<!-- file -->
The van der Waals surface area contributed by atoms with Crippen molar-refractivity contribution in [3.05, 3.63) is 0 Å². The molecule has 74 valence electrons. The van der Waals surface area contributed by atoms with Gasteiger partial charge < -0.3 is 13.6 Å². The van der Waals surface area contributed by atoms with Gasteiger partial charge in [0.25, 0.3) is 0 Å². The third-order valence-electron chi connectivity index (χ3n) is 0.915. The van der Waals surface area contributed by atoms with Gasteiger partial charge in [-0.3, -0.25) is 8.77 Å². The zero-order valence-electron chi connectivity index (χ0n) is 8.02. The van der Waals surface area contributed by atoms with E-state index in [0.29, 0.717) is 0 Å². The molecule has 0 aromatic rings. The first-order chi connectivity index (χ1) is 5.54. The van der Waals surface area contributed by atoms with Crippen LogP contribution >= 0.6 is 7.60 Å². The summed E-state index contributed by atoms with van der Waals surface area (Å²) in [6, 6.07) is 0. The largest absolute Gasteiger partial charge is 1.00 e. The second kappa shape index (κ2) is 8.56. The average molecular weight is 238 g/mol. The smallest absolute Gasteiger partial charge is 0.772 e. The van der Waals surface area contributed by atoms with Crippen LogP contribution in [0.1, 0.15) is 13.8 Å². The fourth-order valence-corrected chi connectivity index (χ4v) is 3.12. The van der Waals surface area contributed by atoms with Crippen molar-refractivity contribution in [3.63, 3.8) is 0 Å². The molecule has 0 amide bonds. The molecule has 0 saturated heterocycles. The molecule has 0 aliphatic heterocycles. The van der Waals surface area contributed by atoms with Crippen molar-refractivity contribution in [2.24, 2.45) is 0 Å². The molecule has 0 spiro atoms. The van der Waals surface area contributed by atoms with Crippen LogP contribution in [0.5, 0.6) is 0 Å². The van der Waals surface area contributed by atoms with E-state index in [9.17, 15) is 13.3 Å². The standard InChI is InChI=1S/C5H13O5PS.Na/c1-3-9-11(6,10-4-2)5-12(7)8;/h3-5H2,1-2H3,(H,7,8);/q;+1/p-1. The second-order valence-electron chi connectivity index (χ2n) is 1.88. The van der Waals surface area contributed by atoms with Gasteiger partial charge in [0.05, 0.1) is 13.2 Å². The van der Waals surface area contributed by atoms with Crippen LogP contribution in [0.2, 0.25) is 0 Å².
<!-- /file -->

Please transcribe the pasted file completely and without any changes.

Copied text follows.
The van der Waals surface area contributed by atoms with Crippen molar-refractivity contribution in [3.05, 3.63) is 0 Å². The molecule has 74 valence electrons. The van der Waals surface area contributed by atoms with Gasteiger partial charge < -0.3 is 13.6 Å². The van der Waals surface area contributed by atoms with Gasteiger partial charge in [0.25, 0.3) is 0 Å². The third-order valence-electron chi connectivity index (χ3n) is 0.915. The van der Waals surface area contributed by atoms with Gasteiger partial charge in [-0.3, -0.25) is 8.77 Å². The zero-order valence-electron chi connectivity index (χ0n) is 8.02. The van der Waals surface area contributed by atoms with E-state index in [0.29, 0.717) is 0 Å². The molecule has 0 aromatic rings. The first-order chi connectivity index (χ1) is 5.54. The van der Waals surface area contributed by atoms with Crippen LogP contribution >= 0.6 is 7.60 Å². The summed E-state index contributed by atoms with van der Waals surface area (Å²) in [6, 6.07) is 0. The largest absolute Gasteiger partial charge is 1.00 e. The second kappa shape index (κ2) is 8.56. The average molecular weight is 238 g/mol. The smallest absolute Gasteiger partial charge is 0.772 e. The van der Waals surface area contributed by atoms with Crippen LogP contribution in [0.1, 0.15) is 13.8 Å². The fourth-order valence-corrected chi connectivity index (χ4v) is 3.12. The van der Waals surface area contributed by atoms with Crippen molar-refractivity contribution in [3.63, 3.8) is 0 Å². The molecule has 0 amide bonds. The molecule has 0 saturated heterocycles. The molecule has 0 aliphatic heterocycles. The van der Waals surface area contributed by atoms with Crippen molar-refractivity contribution in [2.24, 2.45) is 0 Å². The molecule has 0 spiro atoms. The van der Waals surface area contributed by atoms with Crippen LogP contribution in [0.5, 0.6) is 0 Å². The van der Waals surface area contributed by atoms with E-state index in [9.17, 15) is 13.3 Å². The standard InChI is InChI=1S/C5H13O5PS.Na/c1-3-9-11(6,10-4-2)5-12(7)8;/h3-5H2,1-2H3,(H,7,8);/q;+1/p-1. The second-order valence-electron chi connectivity index (χ2n) is 1.88. The van der Waals surface area contributed by atoms with Gasteiger partial charge in [0.05, 0.1) is 13.2 Å². The van der Waals surface area contributed by atoms with Crippen LogP contribution in [0.2, 0.25) is 0 Å².